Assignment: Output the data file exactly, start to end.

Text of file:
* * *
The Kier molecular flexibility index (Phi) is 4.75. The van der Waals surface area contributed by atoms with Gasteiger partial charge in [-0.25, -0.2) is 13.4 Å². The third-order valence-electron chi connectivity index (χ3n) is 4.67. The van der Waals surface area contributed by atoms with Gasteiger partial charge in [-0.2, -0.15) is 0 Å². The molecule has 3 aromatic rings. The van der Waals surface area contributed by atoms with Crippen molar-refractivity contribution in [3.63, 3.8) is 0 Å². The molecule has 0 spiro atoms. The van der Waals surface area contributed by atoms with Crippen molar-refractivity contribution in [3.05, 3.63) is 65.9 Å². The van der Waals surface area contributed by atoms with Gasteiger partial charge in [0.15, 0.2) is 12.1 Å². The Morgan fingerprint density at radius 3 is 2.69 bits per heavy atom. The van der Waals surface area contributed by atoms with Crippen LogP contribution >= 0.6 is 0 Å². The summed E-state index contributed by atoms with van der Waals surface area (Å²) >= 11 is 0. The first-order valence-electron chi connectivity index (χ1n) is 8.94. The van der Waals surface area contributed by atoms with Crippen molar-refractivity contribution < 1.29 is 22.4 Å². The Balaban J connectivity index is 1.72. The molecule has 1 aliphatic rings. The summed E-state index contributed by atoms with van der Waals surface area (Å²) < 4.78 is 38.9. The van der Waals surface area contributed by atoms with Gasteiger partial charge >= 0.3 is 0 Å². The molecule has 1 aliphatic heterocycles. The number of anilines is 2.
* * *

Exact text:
The Kier molecular flexibility index (Phi) is 4.75. The van der Waals surface area contributed by atoms with Gasteiger partial charge in [-0.25, -0.2) is 13.4 Å². The third-order valence-electron chi connectivity index (χ3n) is 4.67. The van der Waals surface area contributed by atoms with Gasteiger partial charge in [-0.2, -0.15) is 0 Å². The molecule has 3 aromatic rings. The van der Waals surface area contributed by atoms with Crippen molar-refractivity contribution in [3.63, 3.8) is 0 Å². The molecule has 0 spiro atoms. The van der Waals surface area contributed by atoms with Crippen molar-refractivity contribution in [3.05, 3.63) is 65.9 Å². The van der Waals surface area contributed by atoms with Gasteiger partial charge in [0.15, 0.2) is 12.1 Å². The Morgan fingerprint density at radius 3 is 2.69 bits per heavy atom. The van der Waals surface area contributed by atoms with Crippen LogP contribution >= 0.6 is 0 Å². The summed E-state index contributed by atoms with van der Waals surface area (Å²) >= 11 is 0. The first-order valence-electron chi connectivity index (χ1n) is 8.94. The van der Waals surface area contributed by atoms with Crippen molar-refractivity contribution < 1.29 is 22.4 Å². The Balaban J connectivity index is 1.72. The molecule has 1 aliphatic rings. The summed E-state index contributed by atoms with van der Waals surface area (Å²) < 4.78 is 38.9. The van der Waals surface area contributed by atoms with Gasteiger partial charge >= 0.3 is 0 Å². The molecule has 1 aliphatic heterocycles. The number of anilines is 2.